By Chris Thomson | posted on November 29, 2018
ALBANY’S chamber of commerce has won a Goliath vs David battle against a coffee van operator who had earned the right to run a tiny kiosk on York Street only to be blocked from doing so after a backflip by three City councillors.
At a council meeting on Tuesday night, Deputy Mayor Greg Stocks, his Frederickstown Ward colleague Rebecca Stephens, Kalgan Ward councillors Emma Doughty and Bill Hollingworth, Vancouver Ward Cr Tracy Sleeman and Yakamia Ward Cr Robert Sutton won a 6-5 vote to sink the kiosk.
That was after Crs Stephens, Hollingworth and Sleeman at a committee meeting on November 12 were among 8 councillors to endorse the City-initiated project. At the committee meeting, Anthony Moir, an apology from Tuesday night’s council meeting, was the only councillor to vote against the kiosk.
Barista Chris Saurin had earlier been named as preferred operator, subject to public consultation.
As revealed here, Mr Saurin’s kiosk was to be called ‘Booked’ , reflecting its location beside the
City library and the new Albany visitor centre. It would have opened out to Alison Hartman Gardens (‘Coffee shop booked in’, 30 August).
Earlier on Tuesday night, in a week when the Chamber’s chair resigned (see page 3), Michael Clark, the fourth man to hold the group’s CEO position in less than a year, stepped to a podium in the Council chambers.
Mr Clark said the planned $9000-a-year lease of a 14.25sqm space, coupled with cash the City planned to spend on works, would amount to a $20,000 subsidy to a business directly competing with eight existing retailers.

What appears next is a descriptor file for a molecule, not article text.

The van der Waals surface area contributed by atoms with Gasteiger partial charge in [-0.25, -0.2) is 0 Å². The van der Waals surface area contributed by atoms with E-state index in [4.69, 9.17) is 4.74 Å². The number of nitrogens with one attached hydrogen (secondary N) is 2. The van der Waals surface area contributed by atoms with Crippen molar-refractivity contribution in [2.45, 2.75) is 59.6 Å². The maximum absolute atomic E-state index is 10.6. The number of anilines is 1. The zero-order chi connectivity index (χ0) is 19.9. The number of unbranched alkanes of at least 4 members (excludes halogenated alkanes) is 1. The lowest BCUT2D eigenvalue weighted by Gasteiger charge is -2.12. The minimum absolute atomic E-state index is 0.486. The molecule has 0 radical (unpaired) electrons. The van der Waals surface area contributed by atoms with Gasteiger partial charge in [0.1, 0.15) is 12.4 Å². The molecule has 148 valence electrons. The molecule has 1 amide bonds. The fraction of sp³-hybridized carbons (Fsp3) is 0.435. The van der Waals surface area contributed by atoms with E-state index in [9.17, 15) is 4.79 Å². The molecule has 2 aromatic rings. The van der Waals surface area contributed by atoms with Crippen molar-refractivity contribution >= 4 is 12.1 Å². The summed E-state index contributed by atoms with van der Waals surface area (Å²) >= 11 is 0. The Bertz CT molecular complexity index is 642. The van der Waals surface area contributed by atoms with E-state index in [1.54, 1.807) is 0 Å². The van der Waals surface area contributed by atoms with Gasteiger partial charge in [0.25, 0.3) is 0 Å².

He urged the Council to vote down the kiosk “for the sake of all existing coffee retailers” on York Street.
During public consultation, only one submission was lodged – by the Chamber. As previously revealed, the submission had asked why the Council would “orchestrate” a coffee shop at the visitor centre “in direct competition to already struggling businesses in York Street” (‘Coffee shop quiz’ , 15 November).
On Tuesday night, David House of the York Street Cafe and owner of Poppies Jacqui Daniel joined Mr Clark in opposing Booked.
In the gallery, Mr Saurin sat silently.
Yesterday he told The Weekender he would seek advice on whether he could appeal the Council decision in the powerful State Administrative Tribunal.
“If any of [the objectors] had bothered to go to the [City-initiated] open viewings [of the kiosk space], they’d have seen it’s the size of a portaloo in there,” he said.
“There’s enough room for a coffee machine and a fridge.”
Mr Saurin has run a coffee van at the Albany Boatshed Markets for the past decade. He was named preferred operator of the kiosk after being the only applicant to express interest in a request-for-proposals process advertised by the City.
“I’ve been operating a lot longer than some of these cafes that are complaining about me,” he said.
“These cafes, they’re all feeling threatened by me; I don’t know why.
“They just need to have a look at their business model to figure out why they’re suffering.”
Mr Saurin said he had spent “lots” of time filling out council forms, and his son had quit a job in preparation to manage Booked.
“It was supposed to be operating in mid-October,” he said.
“And now all this has happened.”
Mr Saurin said he was once a Chamber member, but would “definitely not” join again.
“They’re off my Christmas card list,” he said.
On Tuesday night, Cr Paul Terry declared an interest and did not take part in debate.